As in “I need.”
What prompted this blog was watching an episode of Love it or List it on HGTV. The wife homeowner kept saying she “needed” a huge kitchen, and a much larger master bedroom, while the house was already over 3,000 square feet. The couple had one child and appeared to be at an age where more were unlikely.
She could have said, “it would be nice to have,” or “I really would like.” Instead to get what she “needed” the renovation budget was increased beyond what they said was already their maximum.
I have a car I dreamed about for literally fifty years beginning when I was eighteen. It took me until age 70 to obtain and I saved for ten years in a designated account. I have it, I am happy I have it, but I surely don’t need it. It’s a luxury and I treated its acquisition as such … after meeting other financial obligations and necessities.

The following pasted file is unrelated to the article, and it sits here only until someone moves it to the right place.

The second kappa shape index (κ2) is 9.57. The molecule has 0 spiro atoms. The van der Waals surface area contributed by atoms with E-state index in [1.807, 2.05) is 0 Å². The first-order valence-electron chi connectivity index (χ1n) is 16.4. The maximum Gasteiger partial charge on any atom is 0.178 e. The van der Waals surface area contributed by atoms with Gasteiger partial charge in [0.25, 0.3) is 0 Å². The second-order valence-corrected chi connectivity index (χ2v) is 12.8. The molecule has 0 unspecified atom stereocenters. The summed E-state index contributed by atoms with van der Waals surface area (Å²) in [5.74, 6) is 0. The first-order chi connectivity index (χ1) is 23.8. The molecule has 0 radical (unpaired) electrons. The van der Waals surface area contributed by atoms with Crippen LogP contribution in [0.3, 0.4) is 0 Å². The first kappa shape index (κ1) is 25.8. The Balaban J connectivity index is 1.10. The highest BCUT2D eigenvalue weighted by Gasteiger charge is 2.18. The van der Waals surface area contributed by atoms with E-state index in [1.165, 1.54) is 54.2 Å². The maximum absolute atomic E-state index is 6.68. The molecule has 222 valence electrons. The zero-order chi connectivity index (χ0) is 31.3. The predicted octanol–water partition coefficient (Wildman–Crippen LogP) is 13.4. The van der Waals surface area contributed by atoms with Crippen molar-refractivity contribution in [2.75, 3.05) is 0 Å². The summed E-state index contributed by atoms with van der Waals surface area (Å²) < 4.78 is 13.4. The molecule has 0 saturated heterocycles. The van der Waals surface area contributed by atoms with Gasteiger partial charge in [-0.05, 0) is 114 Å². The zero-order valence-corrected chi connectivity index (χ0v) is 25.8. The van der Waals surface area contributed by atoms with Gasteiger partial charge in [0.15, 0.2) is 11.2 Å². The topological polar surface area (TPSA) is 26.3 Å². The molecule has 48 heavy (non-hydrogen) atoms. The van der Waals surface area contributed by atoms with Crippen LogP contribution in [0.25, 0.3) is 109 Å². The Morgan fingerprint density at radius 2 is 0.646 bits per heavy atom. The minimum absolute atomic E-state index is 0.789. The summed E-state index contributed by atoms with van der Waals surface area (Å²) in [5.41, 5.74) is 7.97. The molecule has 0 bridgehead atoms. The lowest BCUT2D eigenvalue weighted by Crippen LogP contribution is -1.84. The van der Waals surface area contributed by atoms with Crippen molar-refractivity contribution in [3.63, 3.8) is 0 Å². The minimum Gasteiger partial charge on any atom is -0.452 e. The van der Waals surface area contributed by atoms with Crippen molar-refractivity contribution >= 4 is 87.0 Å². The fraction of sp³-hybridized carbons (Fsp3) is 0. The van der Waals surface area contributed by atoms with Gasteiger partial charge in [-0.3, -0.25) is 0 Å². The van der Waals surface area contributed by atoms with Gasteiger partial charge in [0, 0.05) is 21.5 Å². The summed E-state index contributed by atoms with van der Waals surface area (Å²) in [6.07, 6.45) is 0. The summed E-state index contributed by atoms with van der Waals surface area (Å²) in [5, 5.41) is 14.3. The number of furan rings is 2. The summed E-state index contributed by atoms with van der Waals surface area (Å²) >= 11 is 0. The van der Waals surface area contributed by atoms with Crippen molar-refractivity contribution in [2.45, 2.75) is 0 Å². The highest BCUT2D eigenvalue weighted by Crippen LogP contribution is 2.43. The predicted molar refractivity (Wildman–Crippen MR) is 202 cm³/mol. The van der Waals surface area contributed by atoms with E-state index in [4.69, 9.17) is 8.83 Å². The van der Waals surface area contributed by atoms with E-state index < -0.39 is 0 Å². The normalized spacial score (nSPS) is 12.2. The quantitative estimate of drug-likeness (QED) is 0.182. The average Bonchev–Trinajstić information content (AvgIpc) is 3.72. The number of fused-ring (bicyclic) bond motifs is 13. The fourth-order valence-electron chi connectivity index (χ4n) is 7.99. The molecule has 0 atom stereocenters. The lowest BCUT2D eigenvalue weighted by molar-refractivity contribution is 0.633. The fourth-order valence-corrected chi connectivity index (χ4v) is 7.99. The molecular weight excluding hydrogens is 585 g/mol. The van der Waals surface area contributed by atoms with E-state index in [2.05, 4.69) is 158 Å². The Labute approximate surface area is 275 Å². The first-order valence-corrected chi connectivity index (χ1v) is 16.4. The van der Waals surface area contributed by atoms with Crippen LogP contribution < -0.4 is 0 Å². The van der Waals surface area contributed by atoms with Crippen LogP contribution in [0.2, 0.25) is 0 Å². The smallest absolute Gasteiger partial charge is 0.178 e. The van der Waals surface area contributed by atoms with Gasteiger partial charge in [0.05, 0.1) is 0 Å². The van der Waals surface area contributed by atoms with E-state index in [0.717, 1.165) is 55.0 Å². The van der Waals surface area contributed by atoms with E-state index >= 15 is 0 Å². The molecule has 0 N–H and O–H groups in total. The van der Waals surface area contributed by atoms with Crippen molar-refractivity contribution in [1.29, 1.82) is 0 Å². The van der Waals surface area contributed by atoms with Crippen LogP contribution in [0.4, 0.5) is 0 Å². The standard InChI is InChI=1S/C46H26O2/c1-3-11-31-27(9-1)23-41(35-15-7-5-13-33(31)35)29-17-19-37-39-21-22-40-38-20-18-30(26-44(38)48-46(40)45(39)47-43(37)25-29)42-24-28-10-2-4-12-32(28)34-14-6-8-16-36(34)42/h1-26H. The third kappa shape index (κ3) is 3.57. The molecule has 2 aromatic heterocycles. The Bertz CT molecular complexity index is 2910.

The problem is when people can’t or don’t want to make a distinction among needs, wants and desires, necessity and non-necessity spending, immediate gratification and long-term goals.
Do we need to fill our shopping cart with soda and junk from the snack aisle, bakery or deli? Do we really need that new pair of shoes or any additional clothing driven by style and advertising? What about new golf clubs or an updated smartphone? A need?
Some people rationalize themselves into debt. Others are motivated by an unrealistic dream, like those who spend hundreds of dollars a year on lotteries. I’ve heard the rationalization that they do so because it’s fun, it’s enjoyable. Okay, maybe so, but at what cost? What are the tradeoffs these people come to regret?
2020 wasn’t much good as years go, but it was pretty great if you were an investor, even a little investor. If you had invested $1.00 in an S&P Index fund in January 2020, you would have $1.16 today. If you had invested $1.00 each month of the year, you would have even more.
2021 may be a good year to get those “needs” better defined, to reassess financial priorities, to get yourself into a pattern of saving and prudent spending for long-term goals – like more secure financial future.